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Opera Carolina presents 'The Pearl Fishers'

March 21, 2013

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    March 21, 2013
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    Press
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    Opera Carolina News

Opera Carolina presents 'The Pearl Fishers'

Opera Carolina’s technologically modernized revision of George Bizet’s “The Pearl Fishers” is a story of forbidden love, rivalry and sacrifice. The production plays April 13, 18 and 21 at Belk Theater.

The opera portrays the sordid tale of a dangerous love affair that unfolds in a tropical pearl-fishing village in ancient Ceylon (present-day Sri Lanka).

No less engaging than Bizet’s powerhouse favorite “Carmen,” “The Pearl Fishers” is a musical treasure with lush melodies, haunting arias and the famous “Pearl Fishers” duet “Au fond du temple saint.”

Metropolitan Opera soprano Janinah Burnett stars as the mysterious, recently installed veiled priestess Leila. To fulfill her duties of constantly staying vigilant and in prayer for the fisherman, Leila has to take a vow of chastity.

When her love interest, Nadir (played by Chad Johnson) intervenes to fight for her love, both are threatened with death as a torrid love triangle unfolds.

“She’s fearless and will do anything for love,” said Burnett of her character. “I resonate with that. I also resonate with the religious positioning and the way she has to pray for the fisherman’s safety. Other people have power over her. I don’t relate directly with that but I resonate with a force bigger than you controlling what you do.”

For the love of music and theater

Burnett said her love of theater came naturally. Her mother, Imani Constance Burnett, is a poet, and her father is jazz drummer Carl Burnett.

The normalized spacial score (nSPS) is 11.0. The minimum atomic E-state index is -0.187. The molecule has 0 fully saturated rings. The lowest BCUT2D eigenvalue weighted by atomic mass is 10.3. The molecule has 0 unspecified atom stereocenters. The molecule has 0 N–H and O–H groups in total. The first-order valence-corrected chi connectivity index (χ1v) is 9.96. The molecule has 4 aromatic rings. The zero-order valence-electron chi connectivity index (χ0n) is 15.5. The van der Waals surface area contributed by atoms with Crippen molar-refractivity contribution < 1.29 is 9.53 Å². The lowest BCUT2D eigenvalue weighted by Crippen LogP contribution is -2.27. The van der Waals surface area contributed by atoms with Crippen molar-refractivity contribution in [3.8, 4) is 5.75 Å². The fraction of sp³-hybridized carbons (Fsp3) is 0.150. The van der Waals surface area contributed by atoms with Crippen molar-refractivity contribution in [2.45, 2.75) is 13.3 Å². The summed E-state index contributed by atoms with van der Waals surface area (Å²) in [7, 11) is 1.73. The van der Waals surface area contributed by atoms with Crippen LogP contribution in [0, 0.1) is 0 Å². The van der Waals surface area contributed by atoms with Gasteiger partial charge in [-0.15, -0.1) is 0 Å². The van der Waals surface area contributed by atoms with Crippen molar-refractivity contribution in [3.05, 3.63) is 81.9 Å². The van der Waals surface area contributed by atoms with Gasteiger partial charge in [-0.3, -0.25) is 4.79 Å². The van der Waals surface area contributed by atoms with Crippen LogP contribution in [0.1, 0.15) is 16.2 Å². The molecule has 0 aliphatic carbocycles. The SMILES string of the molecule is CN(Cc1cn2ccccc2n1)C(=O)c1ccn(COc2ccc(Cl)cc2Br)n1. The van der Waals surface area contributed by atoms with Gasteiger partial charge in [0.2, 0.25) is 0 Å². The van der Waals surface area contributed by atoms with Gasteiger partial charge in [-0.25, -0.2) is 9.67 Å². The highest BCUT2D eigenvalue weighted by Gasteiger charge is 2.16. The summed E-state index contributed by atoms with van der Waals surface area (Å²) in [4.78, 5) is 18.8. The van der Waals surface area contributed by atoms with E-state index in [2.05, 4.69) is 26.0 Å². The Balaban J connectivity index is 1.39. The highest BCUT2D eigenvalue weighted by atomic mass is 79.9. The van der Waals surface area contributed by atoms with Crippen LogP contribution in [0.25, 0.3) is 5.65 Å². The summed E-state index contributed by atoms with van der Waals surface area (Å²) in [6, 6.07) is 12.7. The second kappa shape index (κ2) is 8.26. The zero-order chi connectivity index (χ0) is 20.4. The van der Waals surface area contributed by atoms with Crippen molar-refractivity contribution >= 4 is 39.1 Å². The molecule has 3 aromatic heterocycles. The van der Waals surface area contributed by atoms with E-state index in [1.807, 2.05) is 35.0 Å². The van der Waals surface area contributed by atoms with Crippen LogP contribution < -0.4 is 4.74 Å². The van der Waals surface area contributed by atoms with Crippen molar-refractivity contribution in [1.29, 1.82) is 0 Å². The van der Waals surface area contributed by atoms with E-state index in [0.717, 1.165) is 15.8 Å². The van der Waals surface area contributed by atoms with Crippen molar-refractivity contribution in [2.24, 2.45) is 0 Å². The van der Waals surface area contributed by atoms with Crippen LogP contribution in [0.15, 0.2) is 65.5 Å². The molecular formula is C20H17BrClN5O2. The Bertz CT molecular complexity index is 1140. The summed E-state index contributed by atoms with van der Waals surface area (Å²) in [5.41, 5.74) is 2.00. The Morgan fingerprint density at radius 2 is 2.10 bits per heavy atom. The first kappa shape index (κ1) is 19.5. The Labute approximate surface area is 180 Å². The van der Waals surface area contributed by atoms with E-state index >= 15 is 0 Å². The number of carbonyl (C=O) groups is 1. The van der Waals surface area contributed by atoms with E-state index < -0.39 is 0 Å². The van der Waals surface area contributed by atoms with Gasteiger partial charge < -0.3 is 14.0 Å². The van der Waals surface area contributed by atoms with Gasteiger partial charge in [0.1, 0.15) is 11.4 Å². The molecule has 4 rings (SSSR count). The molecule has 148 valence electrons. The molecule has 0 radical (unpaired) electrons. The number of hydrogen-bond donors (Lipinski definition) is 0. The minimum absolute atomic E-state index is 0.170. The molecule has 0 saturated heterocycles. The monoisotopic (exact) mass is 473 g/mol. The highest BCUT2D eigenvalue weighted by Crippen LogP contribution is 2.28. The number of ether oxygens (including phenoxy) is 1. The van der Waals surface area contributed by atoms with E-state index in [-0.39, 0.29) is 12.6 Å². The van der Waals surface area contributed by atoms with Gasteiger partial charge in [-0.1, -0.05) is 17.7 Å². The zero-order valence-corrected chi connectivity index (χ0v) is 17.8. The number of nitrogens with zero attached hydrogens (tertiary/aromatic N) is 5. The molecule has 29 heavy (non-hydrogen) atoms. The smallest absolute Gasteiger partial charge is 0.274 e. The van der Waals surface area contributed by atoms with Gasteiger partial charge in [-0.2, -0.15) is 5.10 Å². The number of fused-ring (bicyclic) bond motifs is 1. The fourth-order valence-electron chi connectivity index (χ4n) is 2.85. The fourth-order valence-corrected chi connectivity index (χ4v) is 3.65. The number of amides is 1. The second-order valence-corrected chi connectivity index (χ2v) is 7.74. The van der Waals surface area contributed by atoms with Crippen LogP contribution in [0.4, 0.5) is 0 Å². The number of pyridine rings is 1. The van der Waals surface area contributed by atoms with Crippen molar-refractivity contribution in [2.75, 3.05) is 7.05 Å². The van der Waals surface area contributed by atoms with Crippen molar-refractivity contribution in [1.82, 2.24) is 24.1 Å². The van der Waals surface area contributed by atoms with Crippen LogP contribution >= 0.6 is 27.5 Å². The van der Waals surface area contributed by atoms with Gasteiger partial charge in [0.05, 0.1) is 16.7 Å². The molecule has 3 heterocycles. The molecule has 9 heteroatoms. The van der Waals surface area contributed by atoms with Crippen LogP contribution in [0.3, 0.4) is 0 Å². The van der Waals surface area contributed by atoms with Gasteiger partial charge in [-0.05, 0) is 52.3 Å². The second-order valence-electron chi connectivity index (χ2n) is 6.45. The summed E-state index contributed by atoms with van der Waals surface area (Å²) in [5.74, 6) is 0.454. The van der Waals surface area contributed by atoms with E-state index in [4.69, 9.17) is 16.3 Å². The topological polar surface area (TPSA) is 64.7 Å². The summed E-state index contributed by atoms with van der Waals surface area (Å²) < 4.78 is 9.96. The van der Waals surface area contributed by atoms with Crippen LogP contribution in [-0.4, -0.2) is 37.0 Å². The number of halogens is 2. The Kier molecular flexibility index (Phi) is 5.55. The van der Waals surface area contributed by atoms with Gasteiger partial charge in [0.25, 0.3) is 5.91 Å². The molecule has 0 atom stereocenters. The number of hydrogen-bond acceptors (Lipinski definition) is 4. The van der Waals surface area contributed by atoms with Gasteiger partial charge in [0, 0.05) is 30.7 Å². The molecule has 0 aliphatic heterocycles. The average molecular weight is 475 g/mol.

“Music has always been around me,” she said. “I always sang. I always enjoyed singing specifically. Other things would come and go but singing would stay with me, but I really didn’t start taking classes seriously until high school.

By 2014, Burnett will have appeared in over 250 shows around the world including performing at Oprah Winfrey’s birthday celebration at Maya Angelou’s home and on stage with Ray Charles, Anika Noni Rose and many others.

Still, she says no performance has been more memorable than her first Broadway production, Puccini’s “La Boheme.”

“That was what started my career,” she said. “It introduced me to the world of theater and not only opera, but theater in general. So many of my colleagues were from all over the business, and I loved that diversity.”

Her advice to aspiring actors and opera singers who hope to follow in her footsteps is to hone their craft.

“Work on the craft more than anything,” she said. “The craft is the only thing that when everything changes and you have no control over those outside circumstances you know that at the end of the day your technique and your craft are solid. That may mean spending and extra two hours a day focusing on your language courses and all of the languages in which opera is done.”

She also advises taking advantage of every opportunity to “get in front of people and perform.”

The old becomes new

Opera Carolina first performed “The Pearl Fishers” in 2005. But James Meena, general director and principal conductor of Opera Carolina, said the 2013 version is much different what from audiences experienced before.

“We are transforming the production using advanced technology not available in 2005 when we first performed this beautiful piece,” said Meena. “Our digital projections will create a brand new visual experience for the audience members that will both captivate and engage them in a way that traditional painted scenery and static lighting cannot.”

Burnett said Charlotte audiences can expect a “spectacle,” and advises all of those who are attending opera for the first time to keep an open mind.

“Try to be open to listening to it in a way that you’ve never listened before,” she said. “Try to listen beyond the sound. Listen with your eyes and try to comprehend what the story is and listen with your heart.”

By: Michaela L. Duckett The Charlotte Post

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